Review Summary: A more balanced, thorough effort by the Swedish duo sees them scrape away some of the problems that covered their 2001 debut.
Karin Dreijer probably got the message in one of those one-on-one family convos. Her brother sits her on the couch and then systematically begins to explain the "problems" that marred their debut album, that would be mainly her despicable lack of variance with her vocals. The Knife's debut may be at fault by both of the Dreijer's, but as it stood of the two Swedes Olof was the more consistent and the bright spot within the group for his production. Deep Cuts
is practically a face-lift compared to their previous mundane piece of work of 2001.
If you contrast Deep Cuts
and its red-headed step child The Knife's self-titled debut it comes of practically sensational. The production and use of beats are ramped in with high-tempos and addictive backgrounds, without detracting from Karin's vocals, which also have made a large leap forward. The electronic duo's invigorating blend of beats and poppy vocals is well balanced and it shows on the first two tracks. Both show their big club ability with Karin's vocals being a complete mainstay on both "Heartbeats" and "Girl's Night Out". The progression subsidizes slowly with the mood of the music only couple tracks later with "One For You". This type of smooth and unflinching progression was completely absent in 2001, which sent the listener into boredom and confusion.
Their ideologies still tend to tarnish the album as the unnecessary "The Cop" blares for a short 44 seconds. It is unfortunate to see some lopsided moments within this album as it is for the most part a solid album. "She's Having My Baby" is almost cringe-worthy with its deep, incomprehensible vocals, which I can only guess is Olof trying to perform.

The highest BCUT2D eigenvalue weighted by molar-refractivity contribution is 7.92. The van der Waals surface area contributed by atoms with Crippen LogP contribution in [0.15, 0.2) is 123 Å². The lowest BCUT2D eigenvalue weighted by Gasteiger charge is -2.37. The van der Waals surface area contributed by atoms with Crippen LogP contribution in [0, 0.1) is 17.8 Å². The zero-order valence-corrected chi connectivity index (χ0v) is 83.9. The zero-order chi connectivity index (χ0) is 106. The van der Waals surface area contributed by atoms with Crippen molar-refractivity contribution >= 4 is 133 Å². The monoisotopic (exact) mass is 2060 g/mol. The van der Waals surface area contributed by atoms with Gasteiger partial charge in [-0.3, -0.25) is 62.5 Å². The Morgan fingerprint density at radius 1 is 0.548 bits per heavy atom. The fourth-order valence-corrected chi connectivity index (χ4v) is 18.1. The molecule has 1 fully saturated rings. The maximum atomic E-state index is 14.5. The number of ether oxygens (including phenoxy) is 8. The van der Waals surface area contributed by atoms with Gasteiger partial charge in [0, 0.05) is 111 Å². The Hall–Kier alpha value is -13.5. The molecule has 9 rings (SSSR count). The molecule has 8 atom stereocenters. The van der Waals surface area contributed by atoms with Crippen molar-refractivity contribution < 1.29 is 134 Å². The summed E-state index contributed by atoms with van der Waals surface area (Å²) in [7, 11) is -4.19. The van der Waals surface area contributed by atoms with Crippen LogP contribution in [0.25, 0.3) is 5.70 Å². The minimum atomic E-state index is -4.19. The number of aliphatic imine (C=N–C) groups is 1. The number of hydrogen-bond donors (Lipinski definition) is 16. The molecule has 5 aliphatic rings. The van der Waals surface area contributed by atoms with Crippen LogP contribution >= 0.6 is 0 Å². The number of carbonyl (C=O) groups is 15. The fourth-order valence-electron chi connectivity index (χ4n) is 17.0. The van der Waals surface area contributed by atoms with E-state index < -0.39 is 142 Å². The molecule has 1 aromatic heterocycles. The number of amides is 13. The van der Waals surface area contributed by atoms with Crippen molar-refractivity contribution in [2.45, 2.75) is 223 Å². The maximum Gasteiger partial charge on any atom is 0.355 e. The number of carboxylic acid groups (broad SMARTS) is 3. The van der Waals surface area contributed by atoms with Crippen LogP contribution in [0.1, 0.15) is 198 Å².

Thankfully Deep Cuts
seems to pick itself up every time it falls, which at times shows its inconsistency, but it isn't a deal breaker. "You Take My Breath Away" follows up on the disaster of "She's Having My Baby" with a fantastic vocal performance of Jenny Wilson with Karin Dreijer singing as a duo.
"We are the people who's come here to play
I don't like it easy
I don't like it straight away"
That purely infectious intro, which is later used as the chorus is their best work up to this point and if you can't seem to swerve to their side on this track, I don't know what will do it for you on Deep Cuts
It is true that Deep Cuts
is uneven in small portions as "Rock Classics" at first seems like a good idea, but it's odd sexual innuendo with short spurts of electric guitar seems a bit all over the place, that with Karin's odd, almost deep vocals that seem to instill paranoia then trust. The factors that take away from this album are definitely the approach the siblings took on here. Olof's vocals should be absent on the entire record, period, if not then sing in harmony with his sister to cloud over his problems. It can't be more evident than "She's Having My Baby", "It's My Medicine", "Got 2 Let U", and a genuine what the *** moment on "Hangin' Out" to see that Olof ruins any type of flow within those tracks. Secondly, Karin's re-emergence as a leading vocalist with the upped ante of Olof's fantastic production is a welcome sign for The Knife, but it still begs to question why they concern themselves with past atrocities in their debut. The utter playfulness that is all-over "You Make Me Feel Like Charity" and "Got 2 Let U" is more frustrating than involving in any way. The original release called for "Hangin' Out" to be the closer. The U.K. and U.S. versions have different closers, far superior to the original release. In the context of its original release it is a poor end brings down the album substantially, with the beginning of Deep Cuts
showing much promise.